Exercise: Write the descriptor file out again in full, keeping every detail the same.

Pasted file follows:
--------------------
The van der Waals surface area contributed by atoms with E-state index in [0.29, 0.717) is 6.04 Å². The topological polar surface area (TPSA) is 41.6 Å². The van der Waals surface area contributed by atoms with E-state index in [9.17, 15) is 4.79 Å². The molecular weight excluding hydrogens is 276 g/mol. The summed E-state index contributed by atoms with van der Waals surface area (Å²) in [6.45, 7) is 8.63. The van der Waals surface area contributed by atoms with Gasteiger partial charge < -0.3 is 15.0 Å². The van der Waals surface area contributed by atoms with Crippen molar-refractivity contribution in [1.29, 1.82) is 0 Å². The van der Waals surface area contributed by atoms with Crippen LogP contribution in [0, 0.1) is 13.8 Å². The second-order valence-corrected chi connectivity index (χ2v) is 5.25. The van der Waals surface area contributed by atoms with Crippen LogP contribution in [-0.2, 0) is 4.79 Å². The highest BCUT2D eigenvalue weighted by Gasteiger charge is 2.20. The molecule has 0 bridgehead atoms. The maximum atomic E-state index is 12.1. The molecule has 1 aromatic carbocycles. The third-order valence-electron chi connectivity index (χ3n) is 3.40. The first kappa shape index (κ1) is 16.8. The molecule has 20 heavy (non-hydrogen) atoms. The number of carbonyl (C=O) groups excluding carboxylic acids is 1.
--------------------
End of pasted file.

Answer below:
The van der Waals surface area contributed by atoms with E-state index in [0.29, 0.717) is 6.04 Å². The topological polar surface area (TPSA) is 41.6 Å². The van der Waals surface area contributed by atoms with E-state index in [9.17, 15) is 4.79 Å². The molecular weight excluding hydrogens is 276 g/mol. The summed E-state index contributed by atoms with van der Waals surface area (Å²) in [6.45, 7) is 8.63. The van der Waals surface area contributed by atoms with Gasteiger partial charge < -0.3 is 15.0 Å². The van der Waals surface area contributed by atoms with Crippen molar-refractivity contribution in [1.29, 1.82) is 0 Å². The van der Waals surface area contributed by atoms with Crippen LogP contribution in [0, 0.1) is 13.8 Å². The second-order valence-corrected chi connectivity index (χ2v) is 5.25. The van der Waals surface area contributed by atoms with Crippen LogP contribution in [-0.2, 0) is 4.79 Å². The highest BCUT2D eigenvalue weighted by Gasteiger charge is 2.20. The molecule has 0 bridgehead atoms. The maximum atomic E-state index is 12.1. The molecule has 1 aromatic carbocycles. The third-order valence-electron chi connectivity index (χ3n) is 3.40. The first kappa shape index (κ1) is 16.8. The molecule has 20 heavy (non-hydrogen) atoms. The number of carbonyl (C=O) groups excluding carboxylic acids is 1.